The fish is stubborn too. Both want to win. Although the fish is not really personified, we can imagine him as a survivor. After all, he is fighting for his life.
Santiago is an experienced fisherman. He's lived a long time by his wits and his skill--just like that giant marlin. The fish acts on nothing but survival instinct, and that's exactly what Santiago seems to be doing. They are connected in a way few of us can probably understand. They're connected to the ocean and to each other, which is why Santiago speaks of the fish as his brother.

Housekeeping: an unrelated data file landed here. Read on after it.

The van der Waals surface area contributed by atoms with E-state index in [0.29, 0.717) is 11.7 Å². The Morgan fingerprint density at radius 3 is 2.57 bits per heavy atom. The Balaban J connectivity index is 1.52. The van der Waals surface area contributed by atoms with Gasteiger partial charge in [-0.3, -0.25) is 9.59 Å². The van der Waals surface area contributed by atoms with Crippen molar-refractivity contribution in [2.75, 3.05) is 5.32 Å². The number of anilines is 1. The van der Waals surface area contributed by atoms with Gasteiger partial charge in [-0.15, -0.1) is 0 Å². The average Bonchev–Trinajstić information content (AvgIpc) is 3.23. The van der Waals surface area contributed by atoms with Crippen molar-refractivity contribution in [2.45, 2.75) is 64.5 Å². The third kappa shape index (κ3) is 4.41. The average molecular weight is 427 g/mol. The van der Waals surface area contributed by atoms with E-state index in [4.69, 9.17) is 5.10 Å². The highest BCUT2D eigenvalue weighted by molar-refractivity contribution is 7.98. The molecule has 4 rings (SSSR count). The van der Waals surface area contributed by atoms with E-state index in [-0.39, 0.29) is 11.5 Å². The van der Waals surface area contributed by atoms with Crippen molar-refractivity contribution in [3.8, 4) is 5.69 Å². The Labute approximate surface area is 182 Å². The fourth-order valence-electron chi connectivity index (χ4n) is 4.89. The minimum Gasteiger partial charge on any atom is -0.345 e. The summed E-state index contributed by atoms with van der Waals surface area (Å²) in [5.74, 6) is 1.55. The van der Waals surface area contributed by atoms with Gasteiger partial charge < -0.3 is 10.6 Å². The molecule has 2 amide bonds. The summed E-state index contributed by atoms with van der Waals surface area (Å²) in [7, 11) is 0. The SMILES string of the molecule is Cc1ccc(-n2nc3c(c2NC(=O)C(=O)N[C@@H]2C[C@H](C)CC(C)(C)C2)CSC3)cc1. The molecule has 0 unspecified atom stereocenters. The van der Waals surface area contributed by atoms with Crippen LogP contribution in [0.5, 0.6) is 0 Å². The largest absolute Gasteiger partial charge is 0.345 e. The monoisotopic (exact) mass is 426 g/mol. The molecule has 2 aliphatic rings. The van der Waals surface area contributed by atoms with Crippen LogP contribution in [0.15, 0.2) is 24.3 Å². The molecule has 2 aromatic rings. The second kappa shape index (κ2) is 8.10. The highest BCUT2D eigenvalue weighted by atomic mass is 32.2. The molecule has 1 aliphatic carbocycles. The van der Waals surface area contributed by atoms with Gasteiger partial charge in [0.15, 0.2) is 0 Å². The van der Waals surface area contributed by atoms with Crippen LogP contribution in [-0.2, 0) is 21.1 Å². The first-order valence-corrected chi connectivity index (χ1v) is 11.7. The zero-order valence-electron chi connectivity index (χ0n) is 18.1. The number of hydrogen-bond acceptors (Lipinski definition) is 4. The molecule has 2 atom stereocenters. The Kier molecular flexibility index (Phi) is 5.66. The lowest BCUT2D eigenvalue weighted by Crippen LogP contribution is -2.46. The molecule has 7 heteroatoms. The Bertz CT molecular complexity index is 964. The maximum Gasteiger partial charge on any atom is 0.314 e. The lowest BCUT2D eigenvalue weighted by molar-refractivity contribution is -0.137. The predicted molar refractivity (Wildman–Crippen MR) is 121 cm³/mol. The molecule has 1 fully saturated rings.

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Santiago comes to feel his deepest love for the creature that he himself hunts and kills. Both Santiago and the old man are a worthy opponents. They are both great fighters. They both share lives that can be a fateful mix of both incredible beauty and deadly violence. However, Santiago's fight is more for his pride and his profession. The fish just simply wants to survive. During his long ordeal, Santiago comes to pity the marlin and then to respect and to love him. In the end he senses that there can be no victory for either in the equal struggle between them, that the conditions which have brought them together have made them one. And so, though he kills the great fish, the old man has come to love him as his equal and his brother.